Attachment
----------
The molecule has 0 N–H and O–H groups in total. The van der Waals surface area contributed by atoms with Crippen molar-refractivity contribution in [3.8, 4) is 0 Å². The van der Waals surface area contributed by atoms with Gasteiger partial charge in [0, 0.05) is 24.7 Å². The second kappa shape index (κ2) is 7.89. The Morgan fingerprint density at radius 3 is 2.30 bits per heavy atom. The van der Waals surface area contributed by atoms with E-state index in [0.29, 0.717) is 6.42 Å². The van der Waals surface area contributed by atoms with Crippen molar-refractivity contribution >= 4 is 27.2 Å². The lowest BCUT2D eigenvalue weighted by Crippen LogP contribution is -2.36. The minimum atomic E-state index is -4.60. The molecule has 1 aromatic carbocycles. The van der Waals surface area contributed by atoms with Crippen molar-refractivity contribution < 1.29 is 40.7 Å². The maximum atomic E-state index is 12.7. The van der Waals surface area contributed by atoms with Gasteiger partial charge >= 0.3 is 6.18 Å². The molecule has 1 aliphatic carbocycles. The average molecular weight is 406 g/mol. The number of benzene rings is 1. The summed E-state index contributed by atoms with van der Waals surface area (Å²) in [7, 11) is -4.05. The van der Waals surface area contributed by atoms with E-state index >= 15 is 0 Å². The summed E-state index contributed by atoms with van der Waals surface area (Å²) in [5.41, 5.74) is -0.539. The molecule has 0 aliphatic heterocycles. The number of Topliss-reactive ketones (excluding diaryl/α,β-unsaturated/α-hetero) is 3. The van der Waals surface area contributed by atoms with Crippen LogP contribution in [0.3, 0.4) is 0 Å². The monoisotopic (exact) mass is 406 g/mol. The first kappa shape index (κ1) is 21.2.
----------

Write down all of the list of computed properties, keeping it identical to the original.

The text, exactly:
The molecule has 0 N–H and O–H groups in total. The van der Waals surface area contributed by atoms with Crippen molar-refractivity contribution in [3.8, 4) is 0 Å². The van der Waals surface area contributed by atoms with Gasteiger partial charge in [0, 0.05) is 24.7 Å². The second kappa shape index (κ2) is 7.89. The Morgan fingerprint density at radius 3 is 2.30 bits per heavy atom. The van der Waals surface area contributed by atoms with E-state index in [0.29, 0.717) is 6.42 Å². The van der Waals surface area contributed by atoms with Crippen molar-refractivity contribution >= 4 is 27.2 Å². The lowest BCUT2D eigenvalue weighted by Crippen LogP contribution is -2.36. The minimum atomic E-state index is -4.60. The molecule has 1 aromatic carbocycles. The van der Waals surface area contributed by atoms with Crippen molar-refractivity contribution < 1.29 is 40.7 Å². The maximum atomic E-state index is 12.7. The van der Waals surface area contributed by atoms with Gasteiger partial charge >= 0.3 is 6.18 Å². The molecule has 1 aliphatic carbocycles. The average molecular weight is 406 g/mol. The number of benzene rings is 1. The summed E-state index contributed by atoms with van der Waals surface area (Å²) in [7, 11) is -4.05. The van der Waals surface area contributed by atoms with E-state index >= 15 is 0 Å². The summed E-state index contributed by atoms with van der Waals surface area (Å²) in [5.41, 5.74) is -0.539. The molecule has 0 aliphatic heterocycles. The number of Topliss-reactive ketones (excluding diaryl/α,β-unsaturated/α-hetero) is 3. The van der Waals surface area contributed by atoms with Crippen LogP contribution in [0.3, 0.4) is 0 Å². The monoisotopic (exact) mass is 406 g/mol. The first kappa shape index (κ1) is 21.2.